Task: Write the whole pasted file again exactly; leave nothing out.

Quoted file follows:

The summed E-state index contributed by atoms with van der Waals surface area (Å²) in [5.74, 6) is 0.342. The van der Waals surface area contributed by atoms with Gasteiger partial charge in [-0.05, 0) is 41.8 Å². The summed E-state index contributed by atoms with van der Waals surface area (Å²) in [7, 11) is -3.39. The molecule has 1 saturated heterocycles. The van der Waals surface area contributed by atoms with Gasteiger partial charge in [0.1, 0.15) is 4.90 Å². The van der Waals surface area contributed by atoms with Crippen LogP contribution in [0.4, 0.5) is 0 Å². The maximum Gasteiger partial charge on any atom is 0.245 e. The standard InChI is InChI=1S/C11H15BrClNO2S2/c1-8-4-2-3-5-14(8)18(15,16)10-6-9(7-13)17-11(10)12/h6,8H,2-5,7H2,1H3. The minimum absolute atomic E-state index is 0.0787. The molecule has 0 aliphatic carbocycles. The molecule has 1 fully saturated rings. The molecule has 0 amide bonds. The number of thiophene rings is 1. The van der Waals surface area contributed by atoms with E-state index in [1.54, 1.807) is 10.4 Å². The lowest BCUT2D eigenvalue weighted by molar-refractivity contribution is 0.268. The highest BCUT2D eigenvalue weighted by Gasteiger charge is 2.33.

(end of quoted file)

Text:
The summed E-state index contributed by atoms with van der Waals surface area (Å²) in [5.74, 6) is 0.342. The van der Waals surface area contributed by atoms with Gasteiger partial charge in [-0.05, 0) is 41.8 Å². The summed E-state index contributed by atoms with van der Waals surface area (Å²) in [7, 11) is -3.39. The molecule has 1 saturated heterocycles. The van der Waals surface area contributed by atoms with Gasteiger partial charge in [0.1, 0.15) is 4.90 Å². The van der Waals surface area contributed by atoms with Crippen LogP contribution in [0.4, 0.5) is 0 Å². The maximum Gasteiger partial charge on any atom is 0.245 e. The standard InChI is InChI=1S/C11H15BrClNO2S2/c1-8-4-2-3-5-14(8)18(15,16)10-6-9(7-13)17-11(10)12/h6,8H,2-5,7H2,1H3. The minimum absolute atomic E-state index is 0.0787. The molecule has 0 aliphatic carbocycles. The molecule has 1 fully saturated rings. The molecule has 0 amide bonds. The number of thiophene rings is 1. The van der Waals surface area contributed by atoms with E-state index in [1.54, 1.807) is 10.4 Å². The lowest BCUT2D eigenvalue weighted by molar-refractivity contribution is 0.268. The highest BCUT2D eigenvalue weighted by Gasteiger charge is 2.33.